Shell Malaysia strategising for a prolonged downturn

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This article first appeared in digitaledge Weekly, on September 7 - 13, 2015.

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The global oil and gas industry, which enjoyed fat profits during the oil boom, has hit a rough patch with the current low crude oil prices. 

Already, oil majors believe the soft crude prices are here to stay because of the plentiful additional supply, plus possible weaker demand due to the slowdown of the world economy.

In fact, the real challenge now is containing operating costs, says Shell Malaysia Ltd chairman Iain Lo, to minimise the pinch of margin squeeze. “Clearly, oil price is a big challenge in the upstream world, we are not different from others. What we are doing, for one, is to strengthen our portfolio, so you’ll read about divestments and we are also looking at how to make our cost more efficient,” the 53-year-old industry veteran, who took over as chairman at Shell Malaysia in 2012, after being in service with the group since the 1990s, says.

He adds that there is a lot of speculation over how long the current downturn in oil prices will last, and Shell as a group has prepared itself for a prolonged low price environment.

“I think for the existing projects, there is very little rationale to reduce production because you may assume that, ‘hey, the oil price is low, let’s not produce as much because tomorrow it’ll be higher’.

“Well, it may be lower tomorrow … One thing we don’t control is the oil price, so we don’t even try to manage that. I think we try to manage our cost efficiency and how we manage the reservoir to get the maximum production out of it,” he says.

“We don’t define what prolonged is but our planning cycle is three to five years. So in this kind of mindset, we are going to assume that we are not going to get any help from oil prices. I don’t worry about what the oil price will be, I am (more) worried about what my cost will be,” he tells digitaledge Weekly.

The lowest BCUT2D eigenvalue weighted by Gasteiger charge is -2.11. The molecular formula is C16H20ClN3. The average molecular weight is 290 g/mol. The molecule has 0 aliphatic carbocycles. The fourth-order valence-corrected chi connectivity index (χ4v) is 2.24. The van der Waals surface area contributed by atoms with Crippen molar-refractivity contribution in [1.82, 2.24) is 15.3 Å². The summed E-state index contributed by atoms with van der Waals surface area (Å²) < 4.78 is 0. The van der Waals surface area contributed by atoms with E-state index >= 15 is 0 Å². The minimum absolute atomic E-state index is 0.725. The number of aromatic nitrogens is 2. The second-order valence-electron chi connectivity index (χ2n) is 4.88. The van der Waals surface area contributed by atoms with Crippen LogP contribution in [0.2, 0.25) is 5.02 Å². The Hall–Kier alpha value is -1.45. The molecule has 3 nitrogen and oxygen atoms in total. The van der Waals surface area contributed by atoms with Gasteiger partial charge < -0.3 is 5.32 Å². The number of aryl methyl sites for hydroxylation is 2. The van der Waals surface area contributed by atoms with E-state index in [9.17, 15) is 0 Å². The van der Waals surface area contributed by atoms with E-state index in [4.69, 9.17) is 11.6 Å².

Lo points out that the challenge the industry is facing now is that cost hasn’t fallen as fast as the crude oil price has dropped, which is more than half of its average trade of US$100 per barrel in mid-2014. This also translates into a squeeze in margins for the oil majors.

“I think there are studies done by various consultants that, on average, for the last five years there has been a 10% year-on-year increase in cost. This is just not sustainable if you factor in the sudden decline in oil prices,” says Lo.

One main factor that is keeping costs high are long-term contracts. “It is much harder to take out costs just by asking for discounts on the rates, but what we can do is work with the contractor to see how we can optimise its services. This requires a bit of facilitation and cooperation across the industry.”

High costs coupled with low oil prices have made the development of new oilfields not that commercially viable anymore, compared with the time when crude prices were more than US$100 per barrel barely a year ago.

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According to Lo, the existing producing fields remain economically viable as the exploration and development costs have already sunk in. The cost equation would be totally different if one were to start drilling a new field. 

Also, he notes that projects that are in mid-flight are difficult to change simply because of the contract strategies that would have already been committed to. 

Meanwhile, Lo opines that enhanced oil recovery (EOR) is “extremely relevant” in the current low oil price environment. The oil major expanded its terms with Petronas Carigali Sdn Bhd for the 2011 Baram Delta PSC for EOR off Sarawak to include gas rights last year.

Shell holds 40% equity interest in the Baram Delta EOR PSC while the remaining 60% is held by Petronas Carigali. The project comprises several oilfields — Bokor, Bakau, Baram, Baronia, Betty, Fairley Baram, Siwa, Tukau and West Lutong.